From 1982 to 1988 he contributed to develop a new technique for continuous 24-hour recording of direct high fidelity arterial pressure and electrocardiogram (Cardiovasc Res 1986;20:384-388) and right ventricle pressure (J Amb Monitoring 1993;6:47-54) in ambulant patients. The technique was based on the use of a Millar pressure tip microtransducer (diameter 0.8 mm, 3F) which was inserted into the radial artery of the non-dominant arm by a Seldinger’s approach and pushed up to the heart level. For right ventricular pressure recordings the transducer was inserted percutaneously through the right jugular vein and pushed down to the right ventricle. The transducer was connected to a modified 24-hour holter recorder which enabled us to record both arterial blood pressure (or right ventricular pressure) and ECG up to 24 hours.
- Assessment of the autonomic profile of humans in physiological and pathophysiological conditions by power spectrum analysis of heart rate and non-invasive beat by beat blood pressure variability (Circ Res 1986;59:178-193; Hypertension 1988;12:600-610)
– Physiological aspects
At rest two major spectral components characterize heart rate variability: the low frequency component: (LFRR , ~0.1 Hz , in normalized units, n.u.) which quantifies the sympathetic modulation of the seno-atrial node and the high frequency component (HFRR, ~0.25 Hz) an index of the cardiac vagal modulation. The low frequency component of systolic arterial pressure variability (LFSAP) is a marker of the sympathetic vasomotor regulation.
Changes in these markers over 24 hours (Circulation 1990;81:537-547), during the up-right position (Circulation 2000;101:886-892), mental stress (J Auton Nerv Syst 1991;35:33-42), shift work (Circulation 2000;102:1912-1916), or following physical training (Cardiovasc Res 1993;27:482-488), have furnished valuable non-invasive information on the autonomic modifications attending different functional conditions in healthy subjects.
– Pathophysiological aspects
Since the beginning of the nineties and more recently, Dr Furlan used power spectrum analysis techniques to assess the changes of the autonomic profile preceding neurally-mediated syncope (Circulation 1998;98:1756-1761; Circulation 2000;102:2898-2906), in patients with dysautonomias and Pure Autonomic Failure (Pure Autonomic Failure), Chronic Orthostatic Intolerance (POTS) (Circulation 1998;98:2154-2159; Circulation 1999;99:1706-1712.), Fibromyalgia (J Rheumatol 2005;32:1787-1793), active ulcerative colitis (Am J Physiol Regul Integr Comp Physiol 2006;290:224-232), diabetes mellitus (J Clin Endocrinol Metab 2010) and Parkinson’s disease (Hypertension 2007;49:120-126.). As to patients with ulcerative colitis, it is important to point out that they showed a remarkable increase in the spectral indices of cardiac and vascular sympathetic activity together with huge sympathetic neural firing (muscle sympathetic nerve activity, MSNA) in baseline conditions. In addition, a subgroup of those patients who underwent transdermal sympatholitic treatment by clonidine showed a clinical and endoscopic amelioration of the disease, thus highlighting not only the crucial role played by the original sympathetic over-activity in sustaining active ulcerative colitis but also the potential usefulness of a pharmacology induced reduction of the sympathetic activity to clinically control the disease. (Am J Physiol Regul Integr Comp Physiol 2006;290:224-232).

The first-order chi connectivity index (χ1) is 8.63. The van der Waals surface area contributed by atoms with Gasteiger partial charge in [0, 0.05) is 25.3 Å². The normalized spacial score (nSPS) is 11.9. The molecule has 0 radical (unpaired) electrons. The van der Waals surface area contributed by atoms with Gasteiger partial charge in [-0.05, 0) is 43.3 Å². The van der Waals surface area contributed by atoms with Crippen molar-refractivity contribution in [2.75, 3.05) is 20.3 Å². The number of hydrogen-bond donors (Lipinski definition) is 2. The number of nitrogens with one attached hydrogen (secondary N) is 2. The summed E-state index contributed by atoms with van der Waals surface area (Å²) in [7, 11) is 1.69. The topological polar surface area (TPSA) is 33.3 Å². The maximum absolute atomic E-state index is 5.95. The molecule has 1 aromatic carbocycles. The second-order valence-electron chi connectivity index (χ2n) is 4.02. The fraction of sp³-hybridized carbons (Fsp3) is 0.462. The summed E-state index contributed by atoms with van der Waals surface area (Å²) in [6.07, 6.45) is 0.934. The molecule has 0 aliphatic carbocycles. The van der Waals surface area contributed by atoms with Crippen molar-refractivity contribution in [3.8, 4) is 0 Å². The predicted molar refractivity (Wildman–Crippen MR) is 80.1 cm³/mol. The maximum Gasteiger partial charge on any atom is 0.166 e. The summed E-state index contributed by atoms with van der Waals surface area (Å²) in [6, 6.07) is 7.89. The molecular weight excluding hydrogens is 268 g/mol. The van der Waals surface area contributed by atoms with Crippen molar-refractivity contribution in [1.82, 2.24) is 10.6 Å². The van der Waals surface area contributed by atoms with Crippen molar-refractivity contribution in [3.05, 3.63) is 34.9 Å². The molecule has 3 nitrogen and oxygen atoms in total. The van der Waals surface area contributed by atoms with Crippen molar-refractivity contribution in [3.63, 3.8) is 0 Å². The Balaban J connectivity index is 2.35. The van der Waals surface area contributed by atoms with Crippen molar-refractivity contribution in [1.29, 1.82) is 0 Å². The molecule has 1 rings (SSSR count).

- Direct recording of post-ganglionic sympathetic nerve activity (Muscle sympathetic nerve activity, MSNA)
During a 18-month sabbatical at the Autonomic Dysfunction Center, Clinical Research Center, Vanderbilt University (Nashville, TN, USA) in 1995, as a visiting scholar he was taught to use microneurography techniques to directly record the sympathetic neural firing in humans (J Clin Invest 1997;99:2736-2744). Thereafter, as a visiting professor with Vanderbilt colleagues, he used such a technique to assess the role of carotid baroreceptor modulation and the problem of laterality in the sympathetic neural traffic (Am J Physiol Heart Circ Physiol 2009;296:H1758-H1765; J Physiol 2012;590:647-648). By adding to that methodology the plasma catecholamines assessment and their systemic and local spill-over, he studied the cardiovascular autonomic changes before neurally-mediated syncope (J Clin Invest 1997;99:2736-2744; J Clin Invest 1998;102:1824-1830; Circulation 2000;102:2898-2906),) and in POTS (Circulation 1998;98:2154-2159). Since 1997, MSNA recordings have been performed in Italy in patients with fibromyalgia (J Rheumatol 2005;32:1787-1793), baroreceptor failure (Orthostatic Intolerance: Different Abnormalities in the Neural Sympathetic Response to a Gravitational Stimulus. Autonomic Neuroscience: Basic and Clinic 2001;90:83-88.), ulcerative colitis (Am J Physiol Regul Integr Comp Physiol 2006;290:224-232). Studies are in progress to assess the autonomic profile of patients with Sjogren disease.
- Arterial and cardiopulmonary baroreceptor control of heart rate and MSNA (Hypertension 1988, Circulation 2004, Circulation 2003).
In collaboration with Vanderbilt University colleagues, by using pharmachological probes such as Atenolol (Circulation 2004;110:2786-2791), Sodium Nitroprusside and Phenylephrine (J Clin Invest 1997;99:2736-2744.) infusions, progressive orthostatic stimulus (15° step-wise Head-up Tilt test) (Circulation 2000;101:886-892.), increasing levels of lower body negative pressure (LBNP) up to -40 mmHg (Circulation 2001;104:2932-2937), or neck chamber sinusoidal stimulation (Circulation 2003;108:717-723), arterial and cardiopulmonary baroreceptor mechanisms were studied in healthy subjects and in patients with neurally mediated syncope and POTS.